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Roger Weller, geology instructor
by Chung-ting Tsai
Importance of Salt
What is Salt?
Salt or NaCl is a rock that is mined underground. You can also find plenty of
salt in the oceans. In fact, sea water contains the most salt.
Sodium salt (NaCl) is a substance that occurs as cubic crystals in a transparent
form. Salt crystals look like small cubes because the ions of sodium and
chloride have bonded together. Salt forms all over the world as halite and
evaporated salt water. Temperature affects the size and shape of crystals. Salt
is clear to white in color, melts at 800 degrees Celsius, is 2.5 on Moh’s scale,
is isometric and cubic, and has an atomic weight of 22.989768 (“What is
History of Salt
The earliest humans got their salt from natural salt concentration called salt licks. The people who live near the ocean chewed algae to get enough salt in their body. Salt became more important in the process of preserving milk, and meat from sheep, goats, horses, camels, reindeer, and cattle. Even today, some people such as the Inuit of the far north, the Middle East desert Bedouins, and the East African Masai people do not use other forms of salt. Two thousand years ago, Chinese people began to use the wells rich in salt water, and some of which are more than 0.6 miles (1.0 kilometers) deep underground. (“Time Magazine”).
How Is Salt Produced
As agriculture was developed, farming lead to population growth. Since the composition of the diet was mostly plant, it became necessary to find ways to get a greater amount of salt. So, there are different ways that salt is produced. In the salt production method, the sun first vaporizes the water. This method is particularly suitable for hot and arid areas near the ocean or near salty lakes, and in these areas, is still in use. Another method is the solar evaporation which develops into underground salt deposits that can be mined (“Salts From Around World”).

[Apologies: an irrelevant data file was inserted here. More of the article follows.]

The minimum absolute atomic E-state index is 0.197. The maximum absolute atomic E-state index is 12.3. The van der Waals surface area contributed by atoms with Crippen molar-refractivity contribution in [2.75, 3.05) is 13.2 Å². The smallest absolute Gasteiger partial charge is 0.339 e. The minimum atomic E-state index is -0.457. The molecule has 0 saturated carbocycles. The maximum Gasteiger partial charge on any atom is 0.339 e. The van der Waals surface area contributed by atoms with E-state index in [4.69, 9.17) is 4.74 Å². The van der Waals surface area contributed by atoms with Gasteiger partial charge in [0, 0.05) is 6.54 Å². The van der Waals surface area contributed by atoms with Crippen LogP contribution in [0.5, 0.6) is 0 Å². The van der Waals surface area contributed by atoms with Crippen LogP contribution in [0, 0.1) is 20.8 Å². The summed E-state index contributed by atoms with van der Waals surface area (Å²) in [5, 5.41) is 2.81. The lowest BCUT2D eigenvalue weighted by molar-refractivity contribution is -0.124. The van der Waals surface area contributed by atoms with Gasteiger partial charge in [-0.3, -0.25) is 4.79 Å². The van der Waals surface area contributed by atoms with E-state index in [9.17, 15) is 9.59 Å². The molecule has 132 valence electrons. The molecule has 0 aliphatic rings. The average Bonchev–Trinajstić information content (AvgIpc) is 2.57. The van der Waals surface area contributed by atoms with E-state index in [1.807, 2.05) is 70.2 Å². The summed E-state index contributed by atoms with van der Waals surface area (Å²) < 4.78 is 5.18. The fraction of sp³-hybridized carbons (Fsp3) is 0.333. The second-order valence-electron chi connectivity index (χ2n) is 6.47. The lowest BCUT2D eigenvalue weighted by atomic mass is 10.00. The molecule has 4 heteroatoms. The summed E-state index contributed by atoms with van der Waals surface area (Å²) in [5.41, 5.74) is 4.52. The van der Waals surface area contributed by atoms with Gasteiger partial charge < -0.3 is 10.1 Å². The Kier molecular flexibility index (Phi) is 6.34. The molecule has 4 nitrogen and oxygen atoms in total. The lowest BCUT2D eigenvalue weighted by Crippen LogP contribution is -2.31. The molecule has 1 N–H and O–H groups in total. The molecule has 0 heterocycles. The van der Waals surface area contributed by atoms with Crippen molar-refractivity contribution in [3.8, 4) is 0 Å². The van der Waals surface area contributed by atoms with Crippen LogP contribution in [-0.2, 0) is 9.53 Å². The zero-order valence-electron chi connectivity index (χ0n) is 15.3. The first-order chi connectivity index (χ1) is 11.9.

Benefits of Salt
1. Pharyngitis patients should gargle with salt water for anti-inflammatory and analgesic effects.
2. Patients with trachoma and conjunctivitis should wash with salt water every morning for eyesight treatment.
3. Salt can be added to tomato roots to treat frostbite.
4. For bee stings, scorpion stings, and centipede bites, if you wash the affected area immediately with brine, it can relieve pain, swelling, and detoxification.
5. If you wash your head with brine, the salt can reduce hair loss.
6. If you use fried salt and put it in a gauze wrap, that will heat the joints and help with rheumatism caused by arthritis.
7. In sports, the use of thermohaline can help avoid blisters on the feet and legs, as well as help with aching feet and fatigue in the next days.
8. Put a little salt in the bath water so the body can stop itching.
9. Gargling daily with salt water can eliminate bad breath.
10. Before singing, drink salt water to avoid losing your voice.
11. Early in the morning, drink a glass of salt water to help urinate. In the summer, drink salt water both to quench thirst and supplement the body’s salt.
12. While washing clothes that fade easily, add some salt to prevent fading.
13. When using a charcoal barbecue, sprinkle some salt to help with cleaning.
14. If one were to use salt when watering flowers, they will not wither as easy.
15. Salt can erase black spots on bronze.
How is Salt Used
People have been using salt for cooking, cleaning, and de-icing. Although salt as a food supplement is most common, less than 5% of the salt in the United States is used for that purpose. Salt is used in the chemical industry for 70%, mainly as a source of chlorine. Salt is also used in a myriad of other uses such as removing snow from ice roads, softening water, preserving food, and stabilizing soil construction.
Table salt – mined using water to create brine. Table salt, the one found in most salt shakers, is mined from salt deposits and has most of the minerals removed. Most salt in the United States is sold with iodine added making it iodized salt. This salt is harvested by forcing water into a mine to create brine (salt/water mix). The brine is then evaporated leaving cubes of salt.
The salt is refined from there to create varieties like:
Pickling salt, Canning salt, Coarse salt, Gos sel - fine grained without iodine or anti-caking preservatives. This is similar to table salt, but lacks the iodine and anti-caking additives that turn pickles dark and the pickling liquid cloudy. Pickles made with table salt would still be good to eat, but they wouldn't look as appetizing.
Pretzel salt - large grained and does not melt quickly.